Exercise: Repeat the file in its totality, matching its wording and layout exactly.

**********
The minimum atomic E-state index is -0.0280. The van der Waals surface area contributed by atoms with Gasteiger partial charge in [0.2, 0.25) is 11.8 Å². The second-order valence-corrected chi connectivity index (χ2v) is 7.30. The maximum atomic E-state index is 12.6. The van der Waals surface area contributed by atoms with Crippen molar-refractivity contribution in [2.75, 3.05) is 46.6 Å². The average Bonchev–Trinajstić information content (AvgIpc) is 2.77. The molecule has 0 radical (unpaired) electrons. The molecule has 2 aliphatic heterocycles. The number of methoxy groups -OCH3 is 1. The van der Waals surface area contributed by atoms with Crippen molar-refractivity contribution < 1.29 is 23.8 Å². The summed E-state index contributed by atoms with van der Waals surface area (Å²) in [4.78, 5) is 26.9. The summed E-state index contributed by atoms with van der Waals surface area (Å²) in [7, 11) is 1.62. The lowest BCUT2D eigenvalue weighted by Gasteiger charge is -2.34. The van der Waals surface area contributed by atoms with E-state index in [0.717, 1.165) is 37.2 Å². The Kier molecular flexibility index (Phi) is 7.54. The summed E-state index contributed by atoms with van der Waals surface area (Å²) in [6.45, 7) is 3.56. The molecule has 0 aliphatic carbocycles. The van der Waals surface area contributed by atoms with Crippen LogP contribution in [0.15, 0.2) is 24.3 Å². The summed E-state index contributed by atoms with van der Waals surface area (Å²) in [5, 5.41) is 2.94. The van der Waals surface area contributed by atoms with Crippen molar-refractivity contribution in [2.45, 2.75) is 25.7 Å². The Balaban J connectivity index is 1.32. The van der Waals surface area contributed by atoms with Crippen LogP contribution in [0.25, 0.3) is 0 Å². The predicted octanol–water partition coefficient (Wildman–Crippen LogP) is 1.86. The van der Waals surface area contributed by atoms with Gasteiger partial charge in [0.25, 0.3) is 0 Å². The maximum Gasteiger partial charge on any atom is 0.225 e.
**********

The minimum atomic E-state index is -0.0280. The van der Waals surface area contributed by atoms with Gasteiger partial charge in [0.2, 0.25) is 11.8 Å². The second-order valence-corrected chi connectivity index (χ2v) is 7.30. The maximum atomic E-state index is 12.6. The van der Waals surface area contributed by atoms with Crippen molar-refractivity contribution in [2.75, 3.05) is 46.6 Å². The average Bonchev–Trinajstić information content (AvgIpc) is 2.77. The molecule has 0 radical (unpaired) electrons. The molecule has 2 aliphatic heterocycles. The number of methoxy groups -OCH3 is 1. The van der Waals surface area contributed by atoms with Crippen molar-refractivity contribution < 1.29 is 23.8 Å². The summed E-state index contributed by atoms with van der Waals surface area (Å²) in [4.78, 5) is 26.9. The summed E-state index contributed by atoms with van der Waals surface area (Å²) in [7, 11) is 1.62. The lowest BCUT2D eigenvalue weighted by Gasteiger charge is -2.34. The van der Waals surface area contributed by atoms with E-state index in [0.717, 1.165) is 37.2 Å². The Kier molecular flexibility index (Phi) is 7.54. The summed E-state index contributed by atoms with van der Waals surface area (Å²) in [6.45, 7) is 3.56. The molecule has 0 aliphatic carbocycles. The van der Waals surface area contributed by atoms with Crippen LogP contribution in [0.15, 0.2) is 24.3 Å². The summed E-state index contributed by atoms with van der Waals surface area (Å²) in [5, 5.41) is 2.94. The van der Waals surface area contributed by atoms with Crippen molar-refractivity contribution in [2.45, 2.75) is 25.7 Å². The Balaban J connectivity index is 1.32. The van der Waals surface area contributed by atoms with Crippen LogP contribution in [0.25, 0.3) is 0 Å². The predicted octanol–water partition coefficient (Wildman–Crippen LogP) is 1.86. The van der Waals surface area contributed by atoms with Gasteiger partial charge in [0.25, 0.3) is 0 Å². The maximum Gasteiger partial charge on any atom is 0.225 e.